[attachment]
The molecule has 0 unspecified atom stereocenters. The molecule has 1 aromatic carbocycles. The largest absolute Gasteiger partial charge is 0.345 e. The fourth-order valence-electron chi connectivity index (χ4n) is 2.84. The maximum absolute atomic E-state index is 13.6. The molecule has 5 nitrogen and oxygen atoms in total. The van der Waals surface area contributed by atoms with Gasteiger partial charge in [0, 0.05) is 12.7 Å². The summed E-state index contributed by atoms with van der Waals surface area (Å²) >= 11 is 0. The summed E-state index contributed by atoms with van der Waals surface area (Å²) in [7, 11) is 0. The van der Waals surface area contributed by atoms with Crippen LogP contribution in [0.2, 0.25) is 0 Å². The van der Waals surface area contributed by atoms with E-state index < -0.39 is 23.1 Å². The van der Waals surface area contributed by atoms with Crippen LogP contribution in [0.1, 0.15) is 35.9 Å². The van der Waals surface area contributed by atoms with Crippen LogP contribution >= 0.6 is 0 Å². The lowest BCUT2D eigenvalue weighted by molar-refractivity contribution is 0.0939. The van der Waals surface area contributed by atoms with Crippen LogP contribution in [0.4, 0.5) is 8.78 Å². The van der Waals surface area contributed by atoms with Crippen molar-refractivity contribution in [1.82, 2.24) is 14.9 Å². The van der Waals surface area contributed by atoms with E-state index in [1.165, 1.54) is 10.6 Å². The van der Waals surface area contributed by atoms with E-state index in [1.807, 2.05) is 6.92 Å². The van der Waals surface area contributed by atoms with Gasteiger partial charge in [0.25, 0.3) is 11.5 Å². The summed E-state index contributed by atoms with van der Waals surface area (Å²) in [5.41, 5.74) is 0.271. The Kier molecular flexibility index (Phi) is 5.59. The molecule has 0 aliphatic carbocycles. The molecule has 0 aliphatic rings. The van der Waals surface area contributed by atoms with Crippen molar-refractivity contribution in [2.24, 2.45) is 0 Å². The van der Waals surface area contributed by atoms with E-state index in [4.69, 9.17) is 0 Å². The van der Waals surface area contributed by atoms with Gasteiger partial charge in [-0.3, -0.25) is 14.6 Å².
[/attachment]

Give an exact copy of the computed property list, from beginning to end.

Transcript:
The molecule has 0 unspecified atom stereocenters. The molecule has 1 aromatic carbocycles. The largest absolute Gasteiger partial charge is 0.345 e. The fourth-order valence-electron chi connectivity index (χ4n) is 2.84. The maximum absolute atomic E-state index is 13.6. The molecule has 5 nitrogen and oxygen atoms in total. The van der Waals surface area contributed by atoms with Gasteiger partial charge in [0, 0.05) is 12.7 Å². The summed E-state index contributed by atoms with van der Waals surface area (Å²) >= 11 is 0. The summed E-state index contributed by atoms with van der Waals surface area (Å²) in [7, 11) is 0. The van der Waals surface area contributed by atoms with Crippen LogP contribution in [0.2, 0.25) is 0 Å². The van der Waals surface area contributed by atoms with E-state index < -0.39 is 23.1 Å². The van der Waals surface area contributed by atoms with Crippen LogP contribution in [0.1, 0.15) is 35.9 Å². The van der Waals surface area contributed by atoms with Crippen LogP contribution >= 0.6 is 0 Å². The lowest BCUT2D eigenvalue weighted by molar-refractivity contribution is 0.0939. The van der Waals surface area contributed by atoms with Crippen LogP contribution in [0.4, 0.5) is 8.78 Å². The van der Waals surface area contributed by atoms with Crippen molar-refractivity contribution in [1.82, 2.24) is 14.9 Å². The van der Waals surface area contributed by atoms with E-state index in [1.165, 1.54) is 10.6 Å². The van der Waals surface area contributed by atoms with E-state index in [1.807, 2.05) is 6.92 Å². The van der Waals surface area contributed by atoms with Gasteiger partial charge in [0.25, 0.3) is 11.5 Å². The summed E-state index contributed by atoms with van der Waals surface area (Å²) in [5.41, 5.74) is 0.271. The Kier molecular flexibility index (Phi) is 5.59. The molecule has 0 aliphatic carbocycles. The molecule has 0 aliphatic rings. The van der Waals surface area contributed by atoms with Crippen molar-refractivity contribution in [2.24, 2.45) is 0 Å². The van der Waals surface area contributed by atoms with E-state index in [4.69, 9.17) is 0 Å². The van der Waals surface area contributed by atoms with Gasteiger partial charge in [-0.3, -0.25) is 14.6 Å².